2 Kings 19:36 (KJV)

So Sennacherib king of Assyria departed, and went and returned, and dwelt at Nineveh.

2 Kings 19:37 (KJV)

And it came to pass, as he was worshipping in the house of Nisroch his god, that Adrammelech and Sharezer his sons smote him with the sword: and they escaped into the land of Armenia. And Esarhaddon his son reigned in his stead.

It's also noteworthy that this passage depicts son-on-father violence taking place in "Nineveh", though it is presented as a single incident, so taken alone it is not presented as a consistent pattern of violent behavior in that city.

  • I see there's also evidence in the archaeological record of a major temple of Ishtar there. But would God punish other cultures for worshiping other gods? Commented Sep 5, 2022 at 14:54
  • I'm not prepared to confidently answer that question at this point (there's a lot I still need to untangle from anachronistic theology before I really feel I understand the God of the Bible), but there is this statement (not related to "Nineveh") in which God urges Israel not to worship as the other nations worship their gods, because God finds those acts abominable. Again, it's not directly related to "Nineveh" but it is at least an example of how worship of other gods, even by other cultures, might kindle God's anger/judgment.
    – retrace
    Commented Sep 5, 2022 at 15:53
  • Yes but that refers to what the Israelites must do. Is there evidence that God expected other people to repent for worshiping their own deities. Israel made a covenant with the God of Israel, the others did not. Commented Sep 5, 2022 at 18:09
  • I'm not prepared to confidently answer that question at this point. I'd certainly be interested if anyone knows of further references in the Hebrew Bible that could facilitate a definitive answer.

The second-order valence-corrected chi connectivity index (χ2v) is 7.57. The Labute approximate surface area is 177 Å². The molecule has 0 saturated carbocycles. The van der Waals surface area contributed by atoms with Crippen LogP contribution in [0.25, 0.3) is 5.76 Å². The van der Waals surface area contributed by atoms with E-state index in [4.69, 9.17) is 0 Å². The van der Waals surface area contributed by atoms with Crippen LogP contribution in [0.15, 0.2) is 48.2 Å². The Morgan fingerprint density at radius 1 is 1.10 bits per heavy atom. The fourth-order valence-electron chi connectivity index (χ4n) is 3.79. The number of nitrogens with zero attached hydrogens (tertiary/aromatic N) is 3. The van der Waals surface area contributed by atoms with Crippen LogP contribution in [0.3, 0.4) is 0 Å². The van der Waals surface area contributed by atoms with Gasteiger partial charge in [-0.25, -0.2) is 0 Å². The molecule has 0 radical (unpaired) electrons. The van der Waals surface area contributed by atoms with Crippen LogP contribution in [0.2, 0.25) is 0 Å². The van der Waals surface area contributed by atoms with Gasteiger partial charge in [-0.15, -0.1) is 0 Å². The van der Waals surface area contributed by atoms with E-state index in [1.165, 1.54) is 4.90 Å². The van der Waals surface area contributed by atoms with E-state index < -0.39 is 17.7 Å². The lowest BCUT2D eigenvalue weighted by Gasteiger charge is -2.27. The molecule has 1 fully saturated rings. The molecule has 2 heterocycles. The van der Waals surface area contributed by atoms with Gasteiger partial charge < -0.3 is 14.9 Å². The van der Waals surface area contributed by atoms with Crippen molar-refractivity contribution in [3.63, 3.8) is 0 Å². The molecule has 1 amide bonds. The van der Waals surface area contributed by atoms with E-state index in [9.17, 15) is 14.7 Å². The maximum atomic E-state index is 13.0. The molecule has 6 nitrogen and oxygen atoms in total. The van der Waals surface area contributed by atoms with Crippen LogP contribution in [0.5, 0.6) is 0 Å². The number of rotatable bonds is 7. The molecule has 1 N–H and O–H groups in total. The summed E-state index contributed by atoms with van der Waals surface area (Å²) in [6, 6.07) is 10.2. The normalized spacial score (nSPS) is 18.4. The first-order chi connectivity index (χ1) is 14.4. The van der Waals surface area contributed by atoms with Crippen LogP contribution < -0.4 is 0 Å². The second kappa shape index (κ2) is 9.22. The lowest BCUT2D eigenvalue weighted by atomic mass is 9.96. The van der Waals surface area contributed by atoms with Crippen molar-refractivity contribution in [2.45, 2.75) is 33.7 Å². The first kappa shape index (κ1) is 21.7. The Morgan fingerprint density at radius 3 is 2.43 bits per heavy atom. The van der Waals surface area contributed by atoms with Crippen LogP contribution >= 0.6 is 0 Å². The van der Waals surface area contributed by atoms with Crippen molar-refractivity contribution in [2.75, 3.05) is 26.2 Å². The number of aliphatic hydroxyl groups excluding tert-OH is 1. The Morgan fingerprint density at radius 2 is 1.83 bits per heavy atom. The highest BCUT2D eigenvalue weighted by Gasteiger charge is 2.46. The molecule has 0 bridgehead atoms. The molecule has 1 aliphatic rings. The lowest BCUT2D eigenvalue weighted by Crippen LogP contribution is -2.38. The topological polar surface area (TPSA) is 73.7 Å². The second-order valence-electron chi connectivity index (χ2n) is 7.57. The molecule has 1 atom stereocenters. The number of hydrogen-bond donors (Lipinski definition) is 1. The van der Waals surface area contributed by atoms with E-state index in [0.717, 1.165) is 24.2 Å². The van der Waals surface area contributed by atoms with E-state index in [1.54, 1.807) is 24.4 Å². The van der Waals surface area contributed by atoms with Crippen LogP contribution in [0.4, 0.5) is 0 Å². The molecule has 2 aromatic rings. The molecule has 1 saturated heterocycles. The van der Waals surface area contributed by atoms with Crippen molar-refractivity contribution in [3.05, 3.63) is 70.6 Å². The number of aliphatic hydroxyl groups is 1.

– retrace
    Commented Sep 5, 2022 at 19:57

Amongst the many sins of Nineveh was one which is dehumanising. They practised torture on their prisoners.

After defeating you in battle, they take those who are living as slaves and this is what they did to the slaves: take out your eye, cut your ears, eyes, feet, fingernails, fingers, and tongue, and peel your skin. They were known for burning boys and girls alive. They torture others by tearing the skin from their bodies and leaving them to die in the scorching sun and they celebrate it.

The nobles and elders of the city lie at the feet of the Assyrian king to say, "if it pleases you kill me, if it pleases you spare my life". If it pleases you do, what you will.

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    Commented Jan 7, 2023 at 14:15

Amos 3:1-2 KJV

Hear this word that the LORD hath spoken against you, O children of Israel, against the whole family which I brought up from the land of Egypt, saying, You only have I known of all the families of the earth: therefore I will punish you for all your iniquities.

Why would The Most High even be concerned with what another nation was doing because he is married to Israel only? The people of Ninevah were Israelites from the Northern kingdom of Israel. This is the most logical answer to the question of who the people of Nineveh were.